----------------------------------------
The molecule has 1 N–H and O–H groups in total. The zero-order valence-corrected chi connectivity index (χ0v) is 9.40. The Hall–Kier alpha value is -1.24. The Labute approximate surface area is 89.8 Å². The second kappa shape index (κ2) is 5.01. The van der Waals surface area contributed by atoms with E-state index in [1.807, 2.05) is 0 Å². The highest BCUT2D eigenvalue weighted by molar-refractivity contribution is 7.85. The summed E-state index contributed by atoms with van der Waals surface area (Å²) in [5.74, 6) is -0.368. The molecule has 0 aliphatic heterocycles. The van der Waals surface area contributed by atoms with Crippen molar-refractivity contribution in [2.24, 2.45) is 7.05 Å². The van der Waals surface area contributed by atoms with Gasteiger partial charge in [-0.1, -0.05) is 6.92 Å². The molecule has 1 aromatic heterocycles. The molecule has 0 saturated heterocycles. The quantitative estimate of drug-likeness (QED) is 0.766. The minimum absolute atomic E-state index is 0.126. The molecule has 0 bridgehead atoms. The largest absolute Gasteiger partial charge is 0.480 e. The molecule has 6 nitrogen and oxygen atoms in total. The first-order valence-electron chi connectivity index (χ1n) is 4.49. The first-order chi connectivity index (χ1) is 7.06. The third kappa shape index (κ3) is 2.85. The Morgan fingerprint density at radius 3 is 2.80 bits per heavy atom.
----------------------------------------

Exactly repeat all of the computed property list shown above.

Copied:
The molecule has 1 N–H and O–H groups in total. The zero-order valence-corrected chi connectivity index (χ0v) is 9.40. The Hall–Kier alpha value is -1.24. The Labute approximate surface area is 89.8 Å². The second kappa shape index (κ2) is 5.01. The van der Waals surface area contributed by atoms with E-state index in [1.807, 2.05) is 0 Å². The highest BCUT2D eigenvalue weighted by molar-refractivity contribution is 7.85. The summed E-state index contributed by atoms with van der Waals surface area (Å²) in [5.74, 6) is -0.368. The molecule has 0 aliphatic heterocycles. The van der Waals surface area contributed by atoms with Crippen molar-refractivity contribution in [2.24, 2.45) is 7.05 Å². The van der Waals surface area contributed by atoms with Gasteiger partial charge in [-0.1, -0.05) is 6.92 Å². The molecule has 1 aromatic heterocycles. The molecule has 0 saturated heterocycles. The quantitative estimate of drug-likeness (QED) is 0.766. The minimum absolute atomic E-state index is 0.126. The molecule has 0 bridgehead atoms. The largest absolute Gasteiger partial charge is 0.480 e. The molecule has 6 nitrogen and oxygen atoms in total. The first-order valence-electron chi connectivity index (χ1n) is 4.49. The first-order chi connectivity index (χ1) is 7.06. The third kappa shape index (κ3) is 2.85. The Morgan fingerprint density at radius 3 is 2.80 bits per heavy atom.